What Is An Enema?
Enemas are widely performed both on healthy and on ill adults and children. They can be cleansing or medicinal. They are used to relieve constipation and to treat number of conditions among which acute and chronic inflammation of the small and large intestine. Enemas cleanse the bowels from old fecal matter build up. They are also used to administer medicine and even food and water to patients suffering from a serious illness. Depending on their purpose, enemas are performed using plain water or water with added substances. What is an Enema.
Standard (Cleansing) Enema
You will need one litre of warm water (37°С). The irrigator and the hands of the person performing the procedure must be washed thoroughly beforehand. (Translator`s Note: some parts of the following description were out-of-date and have been modernized for the sake of clarity) Here is how you perform the enema:
1) Hang the irrigator about 1-1.5 metres above the bed.
2) Release any air that might be trapped in the hose.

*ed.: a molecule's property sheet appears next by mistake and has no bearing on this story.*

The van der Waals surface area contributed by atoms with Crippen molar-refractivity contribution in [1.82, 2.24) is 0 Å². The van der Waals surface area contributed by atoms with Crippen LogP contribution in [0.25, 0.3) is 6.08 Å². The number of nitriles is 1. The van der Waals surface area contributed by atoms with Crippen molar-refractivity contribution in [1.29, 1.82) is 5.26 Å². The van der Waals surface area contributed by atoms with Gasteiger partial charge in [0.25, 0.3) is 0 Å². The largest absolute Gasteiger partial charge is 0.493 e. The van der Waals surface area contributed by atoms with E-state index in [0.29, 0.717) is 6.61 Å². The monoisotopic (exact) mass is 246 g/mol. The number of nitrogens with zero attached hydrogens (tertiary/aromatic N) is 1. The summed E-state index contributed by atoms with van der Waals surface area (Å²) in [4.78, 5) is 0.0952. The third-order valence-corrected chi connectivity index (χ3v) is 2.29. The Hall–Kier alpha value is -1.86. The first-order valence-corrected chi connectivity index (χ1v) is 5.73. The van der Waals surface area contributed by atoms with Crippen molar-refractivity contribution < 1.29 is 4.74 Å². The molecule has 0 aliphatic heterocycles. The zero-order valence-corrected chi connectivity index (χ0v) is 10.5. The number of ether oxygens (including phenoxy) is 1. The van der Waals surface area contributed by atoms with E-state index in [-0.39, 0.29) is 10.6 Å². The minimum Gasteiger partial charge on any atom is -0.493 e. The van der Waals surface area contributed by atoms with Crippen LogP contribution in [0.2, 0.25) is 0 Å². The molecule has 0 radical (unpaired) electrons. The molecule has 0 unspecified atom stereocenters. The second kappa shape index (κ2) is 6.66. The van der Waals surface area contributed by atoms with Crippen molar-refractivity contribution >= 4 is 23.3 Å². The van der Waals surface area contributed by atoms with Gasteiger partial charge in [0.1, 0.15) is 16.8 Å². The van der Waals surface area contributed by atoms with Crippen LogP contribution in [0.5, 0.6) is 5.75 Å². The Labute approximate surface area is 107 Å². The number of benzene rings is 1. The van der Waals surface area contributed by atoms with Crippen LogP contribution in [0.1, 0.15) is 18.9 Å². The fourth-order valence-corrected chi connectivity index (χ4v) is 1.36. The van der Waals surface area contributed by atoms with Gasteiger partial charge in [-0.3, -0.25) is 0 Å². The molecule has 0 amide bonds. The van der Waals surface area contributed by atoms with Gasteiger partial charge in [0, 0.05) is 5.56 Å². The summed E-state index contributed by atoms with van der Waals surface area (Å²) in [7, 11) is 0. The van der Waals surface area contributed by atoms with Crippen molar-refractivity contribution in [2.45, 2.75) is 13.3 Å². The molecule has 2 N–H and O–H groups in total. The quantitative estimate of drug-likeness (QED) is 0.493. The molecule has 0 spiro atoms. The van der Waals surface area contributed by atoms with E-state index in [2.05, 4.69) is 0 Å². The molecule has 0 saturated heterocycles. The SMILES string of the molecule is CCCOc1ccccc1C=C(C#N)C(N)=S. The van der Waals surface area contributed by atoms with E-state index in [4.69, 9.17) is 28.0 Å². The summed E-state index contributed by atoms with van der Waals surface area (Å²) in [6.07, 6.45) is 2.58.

3) The patient should lie on their left side and raise their backside slightly.
4) The person performing the enema or the patient themself takes the rectal tip (which has been coated in Vaseline, butter or soap), inserts it carefully into the colon about 8-10 centimetres deep and releases the clamp so that the water can start flowing. If the water will not flow, pull the rectal tip back a little.
5) If the patient starts feeling discomfort while the rectal tip is still inside and cannot hold the water in, place a towel under them and press together the sides of their back passage (anus) until the water stops flowing.
6) After all of the water in the irrigator (or as much of it as the patient can take in without experiencing discomfort) has gone in, close the clamp, pull out the rectal tip and let the patient lie down on their right side for 3-5 minutes so that the water can reach deeper inside the intestines.
The water you use can be warmer or cooler. When administering enemas to children it is recommended to use bulb syringes which are sold in pharmacies.
Press the hose with your fingers from time to time while the water is flowing to reduce the pressure of the water.
Once the water is inside, the patient should try to hold it in for several minutes. The bowels are then released naturally and the stomach should be pressed gently with both hands in order to ease the passage of the stool through the intestines.
For nursing babies the cleansing enema can be substituted with special suppositories which are sold in pharmacies or with a piece of soap shaped into a suppository and coated in Vaseline or oil.
For a cleansing enema you will need 100-200 ml of water for infants aged 1-3, 200-350 ml of water for children aged 3-6, 350-600 ml of water for children aged 6-10 and600-800 ml of water for children aged 10-14.